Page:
The term laboratory glassware is used to describe a wide range of scientific equipment, that was, until the use of plastic became more common, generally made from glass.
Glass is a very flexible substance that can be worked into a vast selection of shapes and sizes through moulding, cutting and, most commonly, blowing.
Scientific glass blowers are specialists at creating complex items of laboratory glassware entirely by hand. Typically, the glass starts as a rod or tube, and an open flame is used to heat the glass, making manipulation possible.
Scientific glass blowing is a very specialist skill that is sadly being lost in the UK. It is estimated that there are fewer than 200 skilled glass blowers still operating, with many of these due to retire soon.
Working with Laboratory Glassware
Glass is extremely durable, resistant to heat and chemicals and can be easily sterilised. Perhaps the greatest benefit, when used in scientific experiments, is its transparent qualities, as this allows experiments to be easily observed.
However, when working with glass in a laboratory setting, it’s important to consider its limitations in terms of thermal shock and mechanical stress. New staff members need to be appropriately trained in the usage and handling of laboratory glassware, and strict safety measure should be adhered to.
When creating an exothermic reaction, make sure that the experiment takes place in a suitable vessel such as an Erlenmeyer flask. It is also important to avoid warming volumetric equipment on heating plates as this can cause breakage.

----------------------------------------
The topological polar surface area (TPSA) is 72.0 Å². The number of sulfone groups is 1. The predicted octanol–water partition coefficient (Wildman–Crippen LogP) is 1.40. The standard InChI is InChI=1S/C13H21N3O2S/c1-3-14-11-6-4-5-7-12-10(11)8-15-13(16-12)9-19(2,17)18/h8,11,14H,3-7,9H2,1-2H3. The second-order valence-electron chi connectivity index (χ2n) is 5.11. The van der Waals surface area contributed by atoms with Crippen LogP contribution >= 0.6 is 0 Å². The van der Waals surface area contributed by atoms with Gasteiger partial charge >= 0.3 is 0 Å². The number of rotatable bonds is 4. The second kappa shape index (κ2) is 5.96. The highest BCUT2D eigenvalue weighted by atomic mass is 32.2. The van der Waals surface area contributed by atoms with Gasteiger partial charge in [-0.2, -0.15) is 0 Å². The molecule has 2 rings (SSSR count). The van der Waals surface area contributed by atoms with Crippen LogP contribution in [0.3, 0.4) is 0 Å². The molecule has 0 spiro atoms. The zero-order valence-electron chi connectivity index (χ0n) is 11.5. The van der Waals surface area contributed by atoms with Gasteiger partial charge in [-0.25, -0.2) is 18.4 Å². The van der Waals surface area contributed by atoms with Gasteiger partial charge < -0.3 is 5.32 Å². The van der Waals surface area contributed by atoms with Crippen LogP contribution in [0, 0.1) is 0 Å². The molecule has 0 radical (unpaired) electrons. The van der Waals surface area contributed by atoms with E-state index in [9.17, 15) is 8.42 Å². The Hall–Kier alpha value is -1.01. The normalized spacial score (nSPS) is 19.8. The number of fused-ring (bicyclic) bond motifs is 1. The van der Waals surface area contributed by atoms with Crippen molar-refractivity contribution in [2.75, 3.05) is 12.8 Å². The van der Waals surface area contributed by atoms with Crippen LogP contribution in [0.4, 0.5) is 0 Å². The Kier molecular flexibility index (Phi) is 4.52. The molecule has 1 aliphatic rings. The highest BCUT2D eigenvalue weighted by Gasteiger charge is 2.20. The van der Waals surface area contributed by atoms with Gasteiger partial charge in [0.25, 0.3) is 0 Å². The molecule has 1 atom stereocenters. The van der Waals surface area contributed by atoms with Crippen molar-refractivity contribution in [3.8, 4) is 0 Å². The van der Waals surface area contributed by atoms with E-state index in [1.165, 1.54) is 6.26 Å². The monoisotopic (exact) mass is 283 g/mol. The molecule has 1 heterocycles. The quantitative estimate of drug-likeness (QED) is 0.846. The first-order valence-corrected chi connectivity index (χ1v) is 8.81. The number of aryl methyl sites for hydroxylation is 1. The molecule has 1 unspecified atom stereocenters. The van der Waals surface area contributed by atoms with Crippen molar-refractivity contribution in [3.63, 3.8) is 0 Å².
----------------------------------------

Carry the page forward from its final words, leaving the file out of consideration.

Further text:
Laboratory Glassware and Mechanical Resistance
You may be surprised to know that, at the atomic level, glass is an elastic material. This means that when glass is placed under stress, it will deform thanks to its atomic bonding structure. The change is none permanent, and when the stress is removed, the glass will revert to its original shape.
The tensile strength of glass is relatively low and any damage, such as cracks or scratches, will only lower this further. When conducting experiments that require temperature changes, be sure to select the most appropriate glassware. Quartz glass is capable of withstanding very high temperatures and can be used when standard laboratory glassware, made from Borosilicate glass, isn’t suitable.
Laboratory Glassware and Chemical Resistance
Laboratory Glassware is typically manufactured from borosilicate glass which is resistant to most types of acid. In fact, glass is generally highly chemical resistant but is vulnerable to alkaline substances with a 9.0 or greater PH. Alkalis attack the surface of the glass, breaking down the bonds between the silica and oxygen. The glass surface dissolves, and the overall structure of the equipment is compromised.
What is Laboratory Glassware Summary
Glass was traditionally the only option when it came to producing laboratory equipment. However, plastic has become commonplace with many more basic items now produced almost exclusively in the lower-cost material. However, glass still has its place in the laboratory thanks to its unique properties and skilled scientific glass blowers’ abilities to produce bespoke items for specific experiments.